However, you should know that if they did know it was going on, they are not obligated, in fact they are not allowed to inform you. They would however be monitoring the child involved closely, so at this point I'd suggest they aren't aware at all, or aren't aware of how serious it is.

2. Yes. They are required to report this and document it well, but again, they can't tell you this. Not even if you make a complaint about it now.

3. Normal behaviour? Well, it's a pretty normal reaction for a child who has been treated this way themselves. Keep in mind that it could just be a reaction to a scary trip to a doctor, but I doubt it. The biggest likelihood is that the child doing these things has themselves been abused, although that isn't definite, so don't go making any assumptions.

Best thing to do is to call the centre NOW. Request an urgent meeting with the director and room teacher. Tell them EXACTLY what you have told us and let them deal with it. Understand that they will not be able to give you much information about the other child and what is happening with them and reporting etc, however they should be able to tell you what they will do to ensure that your child is safe.

It is also worth knowing that YOU are able to report this if you want and have enough information to do so (you'd need to know the full name of the child).

Under NO CIRCUMSTANCES should you try to question the child for more information. Also do not be alarmed if the staff don't. They are usually advised not to. This actually includes your own child. Just listen to what they tell you and record it. Asking questions, if not done correctly, can twist the details slightly and taint evidence if needed.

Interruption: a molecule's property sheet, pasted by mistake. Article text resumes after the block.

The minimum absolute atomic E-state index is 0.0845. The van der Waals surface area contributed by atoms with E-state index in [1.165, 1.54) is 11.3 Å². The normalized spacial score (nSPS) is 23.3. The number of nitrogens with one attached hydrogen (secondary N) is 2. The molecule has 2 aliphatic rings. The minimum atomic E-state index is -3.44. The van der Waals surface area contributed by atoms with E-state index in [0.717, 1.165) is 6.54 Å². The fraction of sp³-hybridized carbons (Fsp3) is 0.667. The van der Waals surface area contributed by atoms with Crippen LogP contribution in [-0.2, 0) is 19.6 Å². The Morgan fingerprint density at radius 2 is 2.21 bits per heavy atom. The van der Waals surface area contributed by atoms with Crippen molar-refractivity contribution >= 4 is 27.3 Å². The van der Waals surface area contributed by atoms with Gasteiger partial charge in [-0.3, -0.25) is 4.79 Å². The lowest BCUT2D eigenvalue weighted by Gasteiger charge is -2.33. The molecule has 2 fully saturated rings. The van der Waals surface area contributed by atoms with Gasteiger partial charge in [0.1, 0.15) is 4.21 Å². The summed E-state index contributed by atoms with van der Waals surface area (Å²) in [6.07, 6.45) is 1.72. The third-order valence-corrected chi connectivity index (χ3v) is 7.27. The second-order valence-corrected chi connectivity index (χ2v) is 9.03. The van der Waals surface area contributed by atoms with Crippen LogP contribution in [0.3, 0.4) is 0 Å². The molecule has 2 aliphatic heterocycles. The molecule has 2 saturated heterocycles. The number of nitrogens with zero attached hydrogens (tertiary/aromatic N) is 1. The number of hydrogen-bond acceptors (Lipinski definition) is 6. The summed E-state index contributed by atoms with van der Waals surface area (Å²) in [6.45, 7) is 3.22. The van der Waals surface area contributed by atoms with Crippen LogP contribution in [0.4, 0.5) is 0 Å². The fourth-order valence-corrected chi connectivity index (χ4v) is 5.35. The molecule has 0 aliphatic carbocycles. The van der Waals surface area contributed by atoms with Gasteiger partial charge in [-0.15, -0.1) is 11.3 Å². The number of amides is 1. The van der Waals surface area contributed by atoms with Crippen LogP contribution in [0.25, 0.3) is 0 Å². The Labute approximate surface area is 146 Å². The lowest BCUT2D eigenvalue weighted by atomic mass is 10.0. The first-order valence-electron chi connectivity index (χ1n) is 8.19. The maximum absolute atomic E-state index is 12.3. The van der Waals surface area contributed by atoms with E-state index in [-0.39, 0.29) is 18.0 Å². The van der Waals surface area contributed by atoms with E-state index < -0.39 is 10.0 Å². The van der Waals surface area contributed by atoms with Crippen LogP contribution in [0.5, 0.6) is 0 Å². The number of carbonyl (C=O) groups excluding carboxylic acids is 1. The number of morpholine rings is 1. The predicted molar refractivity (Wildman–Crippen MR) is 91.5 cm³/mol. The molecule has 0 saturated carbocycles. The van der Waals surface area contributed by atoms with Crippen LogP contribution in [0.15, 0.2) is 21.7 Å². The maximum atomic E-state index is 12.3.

#19 Tokra

Posted 10 February 2020 - 09:41 AM

View Postrobhat, on 10 February 2020 - 09:26 AM, said:

1. Unfortunately it is totally possible for this to be happening without the carers knowing. Even in a good centre. I've known similar stuff to happen in people's homes without the parents knowing until later (parents well informed and observant too).

However, you should know that if they did know it was going on, they are not obligated, in fact they are not allowed to inform you. They would however be monitoring the child involved closely, so at this point I'd suggest they aren't aware at all, or aren't aware of how serious it is.

2. Yes. They are required to report this and document it well, but again, they can't tell you this. Not even if you make a complaint about it now.

Wouldn't they have to tell you if a child did something to your own child though?

#20 WaitForMe

Posted 10 February 2020 - 04:43 PM

I think it could happen and I wouldn't assume the centre has reported it. Even if they did know, sometimes things don't click for people until you spell it out, especially when busy or stressed or distracted. So I think you need to speak to someone about it.

I remember playing doctors with some neighbourhood friends, we used to hide in a cupboard and 'fix' their sick genitals. No adults ever knew. I think it only happened a couple of times and then I just remember the feeling that it was wrong and we'd get in trouble and I refused to play it after that. I look back on it with adult eyes and wonder who instigated it, I honestly don't remember, and if it was coming purely from a place of childhood curiosity or something more sinister from one of the kids I was playing with.